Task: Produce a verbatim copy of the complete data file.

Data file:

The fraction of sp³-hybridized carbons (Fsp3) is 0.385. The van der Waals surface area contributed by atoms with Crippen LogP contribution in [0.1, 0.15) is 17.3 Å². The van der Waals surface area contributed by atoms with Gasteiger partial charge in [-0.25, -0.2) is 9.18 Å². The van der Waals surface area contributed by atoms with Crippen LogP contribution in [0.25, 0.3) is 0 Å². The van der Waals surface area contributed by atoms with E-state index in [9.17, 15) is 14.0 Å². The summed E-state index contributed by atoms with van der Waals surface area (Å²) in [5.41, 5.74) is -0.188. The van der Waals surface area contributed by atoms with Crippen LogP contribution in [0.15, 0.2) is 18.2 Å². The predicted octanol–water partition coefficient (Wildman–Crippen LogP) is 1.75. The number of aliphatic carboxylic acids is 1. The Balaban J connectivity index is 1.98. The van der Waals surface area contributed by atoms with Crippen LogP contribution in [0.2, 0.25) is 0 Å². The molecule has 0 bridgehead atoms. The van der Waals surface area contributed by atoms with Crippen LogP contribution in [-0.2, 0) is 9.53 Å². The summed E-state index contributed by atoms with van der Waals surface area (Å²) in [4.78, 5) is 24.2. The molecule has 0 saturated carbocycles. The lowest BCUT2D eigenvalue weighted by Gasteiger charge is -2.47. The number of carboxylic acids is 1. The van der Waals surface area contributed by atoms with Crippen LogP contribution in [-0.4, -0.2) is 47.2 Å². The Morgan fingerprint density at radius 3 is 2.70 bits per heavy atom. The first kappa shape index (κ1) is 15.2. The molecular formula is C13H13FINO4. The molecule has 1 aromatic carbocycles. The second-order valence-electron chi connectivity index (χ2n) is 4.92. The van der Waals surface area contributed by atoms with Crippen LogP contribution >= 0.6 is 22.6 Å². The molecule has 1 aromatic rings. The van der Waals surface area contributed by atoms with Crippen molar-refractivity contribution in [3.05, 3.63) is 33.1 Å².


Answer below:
The fraction of sp³-hybridized carbons (Fsp3) is 0.385. The van der Waals surface area contributed by atoms with Crippen LogP contribution in [0.1, 0.15) is 17.3 Å². The van der Waals surface area contributed by atoms with Gasteiger partial charge in [-0.25, -0.2) is 9.18 Å². The van der Waals surface area contributed by atoms with Crippen LogP contribution in [0.25, 0.3) is 0 Å². The van der Waals surface area contributed by atoms with E-state index in [9.17, 15) is 14.0 Å². The summed E-state index contributed by atoms with van der Waals surface area (Å²) in [5.41, 5.74) is -0.188. The van der Waals surface area contributed by atoms with Crippen LogP contribution in [0.15, 0.2) is 18.2 Å². The predicted octanol–water partition coefficient (Wildman–Crippen LogP) is 1.75. The number of aliphatic carboxylic acids is 1. The Balaban J connectivity index is 1.98. The van der Waals surface area contributed by atoms with Crippen LogP contribution in [0.2, 0.25) is 0 Å². The molecule has 0 bridgehead atoms. The van der Waals surface area contributed by atoms with Crippen LogP contribution in [-0.2, 0) is 9.53 Å². The summed E-state index contributed by atoms with van der Waals surface area (Å²) in [4.78, 5) is 24.2. The molecule has 0 saturated carbocycles. The lowest BCUT2D eigenvalue weighted by Gasteiger charge is -2.47. The number of carboxylic acids is 1. The van der Waals surface area contributed by atoms with Crippen LogP contribution in [-0.4, -0.2) is 47.2 Å². The Morgan fingerprint density at radius 3 is 2.70 bits per heavy atom. The first kappa shape index (κ1) is 15.2. The molecular formula is C13H13FINO4. The molecule has 1 aromatic carbocycles. The second-order valence-electron chi connectivity index (χ2n) is 4.92. The van der Waals surface area contributed by atoms with Crippen LogP contribution >= 0.6 is 22.6 Å². The molecule has 1 aromatic rings. The van der Waals surface area contributed by atoms with Crippen molar-refractivity contribution in [3.05, 3.63) is 33.1 Å².